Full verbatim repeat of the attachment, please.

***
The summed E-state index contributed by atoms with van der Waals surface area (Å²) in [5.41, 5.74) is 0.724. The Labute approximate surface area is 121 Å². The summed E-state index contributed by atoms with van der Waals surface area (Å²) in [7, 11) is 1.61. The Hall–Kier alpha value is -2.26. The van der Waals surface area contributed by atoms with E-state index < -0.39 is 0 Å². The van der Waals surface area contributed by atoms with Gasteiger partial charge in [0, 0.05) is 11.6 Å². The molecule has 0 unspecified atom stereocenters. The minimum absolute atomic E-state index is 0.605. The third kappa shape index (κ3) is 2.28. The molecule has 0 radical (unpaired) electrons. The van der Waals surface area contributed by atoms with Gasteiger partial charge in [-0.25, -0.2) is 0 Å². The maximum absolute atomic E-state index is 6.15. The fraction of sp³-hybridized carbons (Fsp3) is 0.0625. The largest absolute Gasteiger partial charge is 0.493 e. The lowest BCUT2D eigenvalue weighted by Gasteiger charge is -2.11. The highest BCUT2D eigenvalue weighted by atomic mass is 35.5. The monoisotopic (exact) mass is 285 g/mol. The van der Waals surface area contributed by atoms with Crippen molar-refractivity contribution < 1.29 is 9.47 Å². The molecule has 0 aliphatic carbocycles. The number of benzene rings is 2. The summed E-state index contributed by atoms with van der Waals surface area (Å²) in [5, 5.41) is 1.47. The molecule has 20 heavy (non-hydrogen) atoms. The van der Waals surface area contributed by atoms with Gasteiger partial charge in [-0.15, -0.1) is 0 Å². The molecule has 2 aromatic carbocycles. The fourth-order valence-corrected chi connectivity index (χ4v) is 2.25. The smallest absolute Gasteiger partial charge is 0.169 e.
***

The summed E-state index contributed by atoms with van der Waals surface area (Å²) in [5.41, 5.74) is 0.724. The Labute approximate surface area is 121 Å². The summed E-state index contributed by atoms with van der Waals surface area (Å²) in [7, 11) is 1.61. The Hall–Kier alpha value is -2.26. The van der Waals surface area contributed by atoms with E-state index < -0.39 is 0 Å². The van der Waals surface area contributed by atoms with Gasteiger partial charge in [0, 0.05) is 11.6 Å². The molecule has 0 unspecified atom stereocenters. The minimum absolute atomic E-state index is 0.605. The third kappa shape index (κ3) is 2.28. The molecule has 0 radical (unpaired) electrons. The van der Waals surface area contributed by atoms with Gasteiger partial charge in [-0.25, -0.2) is 0 Å². The maximum absolute atomic E-state index is 6.15. The fraction of sp³-hybridized carbons (Fsp3) is 0.0625. The largest absolute Gasteiger partial charge is 0.493 e. The lowest BCUT2D eigenvalue weighted by Gasteiger charge is -2.11. The highest BCUT2D eigenvalue weighted by atomic mass is 35.5. The monoisotopic (exact) mass is 285 g/mol. The van der Waals surface area contributed by atoms with Crippen molar-refractivity contribution < 1.29 is 9.47 Å². The molecule has 0 aliphatic carbocycles. The number of benzene rings is 2. The summed E-state index contributed by atoms with van der Waals surface area (Å²) in [5, 5.41) is 1.47. The molecule has 20 heavy (non-hydrogen) atoms. The van der Waals surface area contributed by atoms with Gasteiger partial charge in [-0.15, -0.1) is 0 Å². The molecule has 2 aromatic carbocycles. The fourth-order valence-corrected chi connectivity index (χ4v) is 2.25. The smallest absolute Gasteiger partial charge is 0.169 e.